8. It is the appellant's burden to designate the record to establish any claim of error. Without a record, this court will not presume error.
9. When the trial court denies a motion in limine and the subject evidence is introduced later at trial, the moving party must object at trial to the admission of the evidence in order to preserve the issue for appeal.
10. K.S.A. 60-404 generally precludes an appellate court from reviewing an evidentiary challenge unless there appears of record an objection to the evidence, timely interposed, and so stated as to make clear the specific ground of objection.
11. Under K.S.A. 2012 Supp. 60-226(b)(4), documents prepared in anticipation of litigation or for trial by or for a party are not discoverable by another party in the absence of some specific showing of need. The work-product rule is not an absolute privilege but rather a limitation on discovery.
12. K.S.A. 60-456(a) states that if a witness is not testifying as an expert, his or her testimony in the form of opinions or inferences is limited to such opinions or inferences the judge finds (a) may be rationally based on the perception of the witness and (b) are helpful to a clear understanding of his or her testimony. This statute permits opinion testimony by a nonexpert witness if the opinion is incidental to the witness' actual knowledge of the facts and circumstances of the case.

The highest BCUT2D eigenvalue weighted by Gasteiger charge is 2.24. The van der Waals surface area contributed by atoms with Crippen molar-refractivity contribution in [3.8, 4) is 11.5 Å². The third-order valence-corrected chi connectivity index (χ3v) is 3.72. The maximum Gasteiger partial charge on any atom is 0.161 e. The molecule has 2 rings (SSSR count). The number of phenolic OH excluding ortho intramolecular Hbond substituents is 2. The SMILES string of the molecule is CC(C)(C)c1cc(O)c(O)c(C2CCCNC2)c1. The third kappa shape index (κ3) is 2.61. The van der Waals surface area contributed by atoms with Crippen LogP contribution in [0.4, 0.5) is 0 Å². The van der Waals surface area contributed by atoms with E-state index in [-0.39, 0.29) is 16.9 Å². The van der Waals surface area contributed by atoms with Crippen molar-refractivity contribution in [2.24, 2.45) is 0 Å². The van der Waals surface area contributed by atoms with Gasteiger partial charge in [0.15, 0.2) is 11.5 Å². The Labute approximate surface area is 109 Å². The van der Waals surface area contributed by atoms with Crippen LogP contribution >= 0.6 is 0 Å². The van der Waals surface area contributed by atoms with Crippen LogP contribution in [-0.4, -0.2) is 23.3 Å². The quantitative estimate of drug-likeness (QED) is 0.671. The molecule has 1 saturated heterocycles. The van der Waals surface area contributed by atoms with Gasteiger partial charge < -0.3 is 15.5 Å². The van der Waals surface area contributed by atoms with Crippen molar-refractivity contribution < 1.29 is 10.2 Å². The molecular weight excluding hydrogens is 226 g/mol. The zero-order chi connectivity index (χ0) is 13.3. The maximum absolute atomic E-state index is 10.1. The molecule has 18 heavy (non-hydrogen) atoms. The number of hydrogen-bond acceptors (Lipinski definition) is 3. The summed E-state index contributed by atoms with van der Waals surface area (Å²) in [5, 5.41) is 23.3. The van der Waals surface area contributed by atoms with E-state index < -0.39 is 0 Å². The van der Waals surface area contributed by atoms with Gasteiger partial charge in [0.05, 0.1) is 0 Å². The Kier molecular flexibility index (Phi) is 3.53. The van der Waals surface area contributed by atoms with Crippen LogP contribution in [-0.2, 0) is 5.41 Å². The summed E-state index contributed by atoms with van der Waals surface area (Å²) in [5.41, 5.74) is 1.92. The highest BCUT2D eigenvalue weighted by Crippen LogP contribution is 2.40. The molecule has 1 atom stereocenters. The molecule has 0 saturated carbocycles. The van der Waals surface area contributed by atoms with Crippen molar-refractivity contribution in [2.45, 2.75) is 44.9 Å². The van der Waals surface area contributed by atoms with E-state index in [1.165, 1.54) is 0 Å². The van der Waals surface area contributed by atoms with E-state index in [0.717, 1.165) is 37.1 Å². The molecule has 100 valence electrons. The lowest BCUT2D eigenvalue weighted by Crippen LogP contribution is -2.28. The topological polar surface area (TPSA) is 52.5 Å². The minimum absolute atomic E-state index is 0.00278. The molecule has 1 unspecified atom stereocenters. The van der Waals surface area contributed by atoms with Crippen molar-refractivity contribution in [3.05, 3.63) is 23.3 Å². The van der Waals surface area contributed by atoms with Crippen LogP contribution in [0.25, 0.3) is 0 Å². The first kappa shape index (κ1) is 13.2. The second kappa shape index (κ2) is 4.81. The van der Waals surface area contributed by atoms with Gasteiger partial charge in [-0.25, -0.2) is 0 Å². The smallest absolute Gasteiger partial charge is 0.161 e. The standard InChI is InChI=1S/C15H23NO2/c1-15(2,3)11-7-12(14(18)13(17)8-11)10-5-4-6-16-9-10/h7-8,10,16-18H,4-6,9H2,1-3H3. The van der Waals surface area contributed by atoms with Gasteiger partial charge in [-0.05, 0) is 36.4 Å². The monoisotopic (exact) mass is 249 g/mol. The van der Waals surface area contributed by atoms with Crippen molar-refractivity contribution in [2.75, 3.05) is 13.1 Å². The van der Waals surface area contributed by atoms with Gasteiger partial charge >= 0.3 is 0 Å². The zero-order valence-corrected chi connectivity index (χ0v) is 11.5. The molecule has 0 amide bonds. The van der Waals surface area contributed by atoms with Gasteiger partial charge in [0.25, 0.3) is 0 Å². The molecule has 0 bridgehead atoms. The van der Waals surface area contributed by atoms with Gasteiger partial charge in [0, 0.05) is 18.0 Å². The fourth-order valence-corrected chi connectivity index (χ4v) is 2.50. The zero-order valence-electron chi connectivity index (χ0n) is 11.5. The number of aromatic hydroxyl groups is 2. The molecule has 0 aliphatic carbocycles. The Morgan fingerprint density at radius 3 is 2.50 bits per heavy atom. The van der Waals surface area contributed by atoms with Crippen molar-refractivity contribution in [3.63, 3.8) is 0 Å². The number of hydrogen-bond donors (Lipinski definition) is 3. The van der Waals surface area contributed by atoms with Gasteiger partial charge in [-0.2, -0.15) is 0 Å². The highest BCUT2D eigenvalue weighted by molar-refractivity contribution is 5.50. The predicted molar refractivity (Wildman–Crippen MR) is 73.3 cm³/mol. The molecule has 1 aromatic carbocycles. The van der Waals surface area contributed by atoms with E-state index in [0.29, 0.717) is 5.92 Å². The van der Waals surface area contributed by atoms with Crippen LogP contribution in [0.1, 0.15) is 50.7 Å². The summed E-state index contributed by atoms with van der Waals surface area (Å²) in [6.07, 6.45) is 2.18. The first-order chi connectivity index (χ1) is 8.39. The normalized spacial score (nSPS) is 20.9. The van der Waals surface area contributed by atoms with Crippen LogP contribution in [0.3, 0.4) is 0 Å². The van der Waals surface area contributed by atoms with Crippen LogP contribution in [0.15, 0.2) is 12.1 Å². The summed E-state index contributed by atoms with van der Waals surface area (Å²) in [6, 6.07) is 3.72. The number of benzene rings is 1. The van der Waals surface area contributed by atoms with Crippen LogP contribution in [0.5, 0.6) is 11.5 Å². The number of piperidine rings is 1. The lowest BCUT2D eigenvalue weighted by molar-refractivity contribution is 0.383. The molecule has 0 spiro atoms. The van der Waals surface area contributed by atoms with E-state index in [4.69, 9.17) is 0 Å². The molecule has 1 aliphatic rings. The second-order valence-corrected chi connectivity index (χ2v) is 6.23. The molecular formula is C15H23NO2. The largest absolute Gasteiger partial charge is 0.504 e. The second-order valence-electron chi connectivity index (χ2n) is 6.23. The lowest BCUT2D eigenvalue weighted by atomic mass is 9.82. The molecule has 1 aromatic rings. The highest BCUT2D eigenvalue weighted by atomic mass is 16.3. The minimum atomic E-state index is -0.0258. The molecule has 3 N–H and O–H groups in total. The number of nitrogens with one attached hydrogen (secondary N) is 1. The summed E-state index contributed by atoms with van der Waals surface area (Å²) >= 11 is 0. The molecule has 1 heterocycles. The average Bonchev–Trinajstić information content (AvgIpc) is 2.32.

13. The qualification of an expert witness and the admission of that witness' testimony are matters within the broad discretion of the trial court.
14. Failure to support a point with pertinent authority or show why it is sound despite a lack of supporting authority or in the face of contrary authority is akin to failing to brief the issue.
15. Sanctions should be designed to accomplish the objectives of discovery rather than for the purpose of punishment. The dismissal or granting of a default judgment is a drastic remedy to impose as a discovery sanction and should be used as a last resort when other lesser sanctions are clearly insufficient to accomplish the desired outcome.
David W. Edgar, of Edgar Law Firm LLC, of Denver, Colorado, John M. Edgar, John F. Edgar, and Matthew J. Limoli, of Kansas City, Missouri, and James P. Frickleton, of Bartimus, Frickleton, Robertson & Gorny, P.C., of Leawood, for appellants.
Richard C. Hite, Arthur S. Chalmers, and F. James Robinson, Jr., of Hite, Fanning & Honeyman, L.L.P., of Wichita, and Richard C. Godfrey, Andrew B. Bloomer, Catherine L. Fitzpatrick, Michael Chu, and Megan M. New, of Kirkland & Ellis, LLP, of Chicago, Illinois, for appellees.
Before HILL, P.J., ATCHESON and BRUNS, JJ.